COLUMBIA — On the periphery of the animal scene at the Boone County Fair, a group of four Columbia girls brought their own furry friends to share with the community.
What began as a group of seven kittens dwindled to zero Friday night.
Kaity Cameron, 18, bent down to tickle the scruff on one of the 2-month-old felines. She kept the kittens in a pen in the sheep and goat barn at the fair.
The kittens came from three litters and are all roughly the same age. The girls spent part of their night selling sheep, but they gave the kittens a tour during downtime, trying to find a new owner for each one.
“Free kittens!” they yelled.
The kittens came from a friend of Cameron’s mom. Cameron said she’d keep them, but her boyfriend wasn’t fond of having seven kittens. So, she decided to bring them to the fair.
The kittens were calico, striped and multi-colored. The girls started giving the kittens away about noon, and by 5 p.m., three were given to new owners. Ashley McKinlay-Remus, 17, said they gave the kittens to people who expressed a genuine interest in taking care of them.
Simba was the first to go. Julia Peterson, 14, said she didn’t think it was difficult for the kittens to be separated, as long as they would get plenty of attention and snuggles.
Emma Strawn, 8, tried to convince her mother to let her take home a kitten. “He likes to be cuddled up,” she noticed as she picked the kittens up one by one.
Next went Socks, a black and white kitten also known as Daemon since the girls each had different names for the cats. The aptly-named Tres was the third given away, a multi-colored cat also known as Pastel.
Aurielle Sisson-White, 18, gave baby Benadryl to Stripes, a multi-colored kitten that got stung trying to catch a bee. She waved her finger back and forth at the idea of failing to give them all away. “We’re not letting that be an option,” Sisson-White said.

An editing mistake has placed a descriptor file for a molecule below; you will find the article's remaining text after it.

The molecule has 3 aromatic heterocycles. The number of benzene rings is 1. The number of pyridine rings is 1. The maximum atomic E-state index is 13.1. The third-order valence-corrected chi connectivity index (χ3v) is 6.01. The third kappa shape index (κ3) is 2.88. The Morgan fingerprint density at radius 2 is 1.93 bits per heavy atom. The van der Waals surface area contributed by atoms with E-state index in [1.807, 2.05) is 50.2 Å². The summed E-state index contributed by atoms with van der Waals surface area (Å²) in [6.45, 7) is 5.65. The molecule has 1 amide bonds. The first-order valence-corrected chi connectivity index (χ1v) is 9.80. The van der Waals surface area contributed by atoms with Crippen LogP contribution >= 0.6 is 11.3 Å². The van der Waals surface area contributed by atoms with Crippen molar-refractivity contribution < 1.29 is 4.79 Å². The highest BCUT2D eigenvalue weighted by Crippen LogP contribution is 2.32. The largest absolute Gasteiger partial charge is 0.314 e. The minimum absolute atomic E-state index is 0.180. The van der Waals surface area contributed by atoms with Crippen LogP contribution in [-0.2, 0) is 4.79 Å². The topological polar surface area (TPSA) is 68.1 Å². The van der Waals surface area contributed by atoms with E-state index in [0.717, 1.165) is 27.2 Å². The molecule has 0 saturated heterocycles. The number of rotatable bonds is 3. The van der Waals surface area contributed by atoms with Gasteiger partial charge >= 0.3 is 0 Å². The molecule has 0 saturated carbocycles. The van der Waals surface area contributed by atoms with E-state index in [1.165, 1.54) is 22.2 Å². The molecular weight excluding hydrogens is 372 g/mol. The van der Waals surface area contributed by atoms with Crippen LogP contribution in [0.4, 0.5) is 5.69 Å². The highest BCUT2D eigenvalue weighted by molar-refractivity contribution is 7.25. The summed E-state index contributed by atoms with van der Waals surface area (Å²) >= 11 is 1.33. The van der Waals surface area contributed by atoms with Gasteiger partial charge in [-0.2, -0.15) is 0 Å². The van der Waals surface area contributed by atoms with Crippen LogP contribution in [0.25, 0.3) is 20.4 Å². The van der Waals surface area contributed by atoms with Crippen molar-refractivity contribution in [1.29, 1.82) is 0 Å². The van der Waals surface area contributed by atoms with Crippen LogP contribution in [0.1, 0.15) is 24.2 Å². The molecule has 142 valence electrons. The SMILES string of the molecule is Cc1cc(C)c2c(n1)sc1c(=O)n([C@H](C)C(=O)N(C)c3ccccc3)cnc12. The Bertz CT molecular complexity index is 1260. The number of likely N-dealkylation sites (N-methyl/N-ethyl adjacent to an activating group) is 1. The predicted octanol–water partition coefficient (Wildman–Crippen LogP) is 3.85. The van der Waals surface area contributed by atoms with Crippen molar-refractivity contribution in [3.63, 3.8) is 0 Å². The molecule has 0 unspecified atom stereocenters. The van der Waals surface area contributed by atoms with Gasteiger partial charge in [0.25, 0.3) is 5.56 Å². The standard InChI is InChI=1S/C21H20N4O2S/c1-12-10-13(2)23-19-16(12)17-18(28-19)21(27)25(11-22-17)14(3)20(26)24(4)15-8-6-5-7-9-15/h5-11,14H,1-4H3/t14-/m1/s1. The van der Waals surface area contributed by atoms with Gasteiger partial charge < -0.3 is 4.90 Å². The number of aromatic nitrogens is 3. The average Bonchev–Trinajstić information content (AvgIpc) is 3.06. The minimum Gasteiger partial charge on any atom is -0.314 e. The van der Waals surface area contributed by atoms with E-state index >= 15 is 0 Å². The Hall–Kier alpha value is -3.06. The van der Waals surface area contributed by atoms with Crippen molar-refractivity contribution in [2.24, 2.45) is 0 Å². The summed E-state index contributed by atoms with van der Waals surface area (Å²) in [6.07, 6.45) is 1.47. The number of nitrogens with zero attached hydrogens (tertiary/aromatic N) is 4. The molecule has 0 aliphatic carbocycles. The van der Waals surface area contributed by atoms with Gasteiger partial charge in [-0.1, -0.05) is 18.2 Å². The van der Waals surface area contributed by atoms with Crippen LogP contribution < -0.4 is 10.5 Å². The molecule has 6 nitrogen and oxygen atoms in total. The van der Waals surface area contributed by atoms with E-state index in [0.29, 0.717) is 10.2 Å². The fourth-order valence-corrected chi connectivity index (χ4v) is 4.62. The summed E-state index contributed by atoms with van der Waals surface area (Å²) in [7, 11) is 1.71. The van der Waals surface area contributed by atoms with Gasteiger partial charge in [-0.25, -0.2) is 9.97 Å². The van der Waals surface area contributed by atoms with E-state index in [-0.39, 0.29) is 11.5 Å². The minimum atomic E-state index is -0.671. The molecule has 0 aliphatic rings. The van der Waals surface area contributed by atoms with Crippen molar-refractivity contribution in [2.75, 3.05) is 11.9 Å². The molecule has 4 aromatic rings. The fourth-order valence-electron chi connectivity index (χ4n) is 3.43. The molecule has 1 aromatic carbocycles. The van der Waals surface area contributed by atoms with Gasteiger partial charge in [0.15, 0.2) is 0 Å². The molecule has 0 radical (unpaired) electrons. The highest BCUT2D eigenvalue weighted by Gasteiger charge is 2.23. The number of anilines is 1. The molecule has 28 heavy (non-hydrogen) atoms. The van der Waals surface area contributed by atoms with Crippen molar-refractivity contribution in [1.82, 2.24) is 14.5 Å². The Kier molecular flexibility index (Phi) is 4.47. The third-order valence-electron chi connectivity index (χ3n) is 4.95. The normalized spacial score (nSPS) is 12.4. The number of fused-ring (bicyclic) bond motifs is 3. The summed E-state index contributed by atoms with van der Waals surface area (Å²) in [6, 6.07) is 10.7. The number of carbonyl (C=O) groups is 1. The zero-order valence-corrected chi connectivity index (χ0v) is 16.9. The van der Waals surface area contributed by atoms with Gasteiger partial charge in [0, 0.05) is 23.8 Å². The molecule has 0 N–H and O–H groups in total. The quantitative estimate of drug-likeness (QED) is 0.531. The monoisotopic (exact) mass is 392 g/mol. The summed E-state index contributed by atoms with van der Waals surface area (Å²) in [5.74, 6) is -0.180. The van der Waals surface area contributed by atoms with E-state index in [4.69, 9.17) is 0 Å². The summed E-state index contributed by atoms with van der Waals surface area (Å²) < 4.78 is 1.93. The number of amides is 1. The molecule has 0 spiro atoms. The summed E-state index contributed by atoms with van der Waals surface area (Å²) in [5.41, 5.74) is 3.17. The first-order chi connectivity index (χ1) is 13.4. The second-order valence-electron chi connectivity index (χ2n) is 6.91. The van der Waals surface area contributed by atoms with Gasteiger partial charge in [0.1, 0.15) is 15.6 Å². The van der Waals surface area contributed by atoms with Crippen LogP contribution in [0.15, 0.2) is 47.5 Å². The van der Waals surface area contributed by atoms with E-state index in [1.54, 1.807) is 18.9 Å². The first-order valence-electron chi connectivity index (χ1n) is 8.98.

Nestled in an overturned rubber container were Bella, a gray-striped kitten, and a calico named Tuna. Bigs or Jailbird, which got his nickname from his antsy behavior when he kept jumping out of his box, completed the gang.
While unknowingly perspective owners enjoyed the fair, the girls gave the kittens a break for food and water. They shared homemade bologna sandwiches, throwing little pieces of cheese, bread, bologna and turkey for the kittens.
The girls tried to specifically target people who walked up to them while they were holding the kittens, McKinlay-Remus said.
She traded the kitten named Bigs with Dawn Norton, a vendor, for a personalized necklace. Norton plans to rename the kitten Ash Bandit.
Stephanie Persinger, 16, of Rocheport, joked that now she would have a bunny, dog and a new kitten all in her bedroom.
“I like the coloring. That’s what attracted me,” Persinger said.
All of the kittens were given away by 7 p.m. “I’m sad that they’re gone,” McKinlay-Remus said. “But they have a better chance now because they are with people who like animals.”